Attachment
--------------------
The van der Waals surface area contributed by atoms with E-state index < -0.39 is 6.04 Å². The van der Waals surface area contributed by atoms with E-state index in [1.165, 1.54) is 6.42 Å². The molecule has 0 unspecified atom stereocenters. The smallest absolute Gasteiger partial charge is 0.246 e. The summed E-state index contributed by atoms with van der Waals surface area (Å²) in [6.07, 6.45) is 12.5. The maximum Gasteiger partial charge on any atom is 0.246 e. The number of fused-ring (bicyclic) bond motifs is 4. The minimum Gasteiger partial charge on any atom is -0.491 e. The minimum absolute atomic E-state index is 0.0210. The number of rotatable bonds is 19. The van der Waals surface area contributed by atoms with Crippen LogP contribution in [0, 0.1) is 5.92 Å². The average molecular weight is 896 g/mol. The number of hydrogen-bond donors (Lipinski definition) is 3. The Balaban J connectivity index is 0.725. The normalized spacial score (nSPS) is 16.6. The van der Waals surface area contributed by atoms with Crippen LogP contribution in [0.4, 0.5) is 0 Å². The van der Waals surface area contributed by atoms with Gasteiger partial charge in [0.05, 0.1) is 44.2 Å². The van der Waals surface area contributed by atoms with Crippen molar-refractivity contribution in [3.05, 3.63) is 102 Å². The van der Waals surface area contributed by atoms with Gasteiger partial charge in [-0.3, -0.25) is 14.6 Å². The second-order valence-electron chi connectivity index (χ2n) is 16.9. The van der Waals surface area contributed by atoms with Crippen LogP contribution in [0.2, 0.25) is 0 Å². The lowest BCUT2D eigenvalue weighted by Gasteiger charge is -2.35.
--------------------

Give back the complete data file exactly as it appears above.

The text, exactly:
The van der Waals surface area contributed by atoms with E-state index < -0.39 is 6.04 Å². The van der Waals surface area contributed by atoms with E-state index in [1.165, 1.54) is 6.42 Å². The molecule has 0 unspecified atom stereocenters. The smallest absolute Gasteiger partial charge is 0.246 e. The summed E-state index contributed by atoms with van der Waals surface area (Å²) in [6.07, 6.45) is 12.5. The maximum Gasteiger partial charge on any atom is 0.246 e. The number of fused-ring (bicyclic) bond motifs is 4. The minimum Gasteiger partial charge on any atom is -0.491 e. The minimum absolute atomic E-state index is 0.0210. The number of rotatable bonds is 19. The van der Waals surface area contributed by atoms with Crippen LogP contribution in [0, 0.1) is 5.92 Å². The average molecular weight is 896 g/mol. The number of hydrogen-bond donors (Lipinski definition) is 3. The Balaban J connectivity index is 0.725. The normalized spacial score (nSPS) is 16.6. The van der Waals surface area contributed by atoms with Crippen LogP contribution in [0.4, 0.5) is 0 Å². The van der Waals surface area contributed by atoms with Gasteiger partial charge in [0.05, 0.1) is 44.2 Å². The van der Waals surface area contributed by atoms with Crippen molar-refractivity contribution in [3.05, 3.63) is 102 Å². The van der Waals surface area contributed by atoms with Gasteiger partial charge in [-0.3, -0.25) is 14.6 Å². The second-order valence-electron chi connectivity index (χ2n) is 16.9. The van der Waals surface area contributed by atoms with Crippen LogP contribution in [0.2, 0.25) is 0 Å². The lowest BCUT2D eigenvalue weighted by Gasteiger charge is -2.35.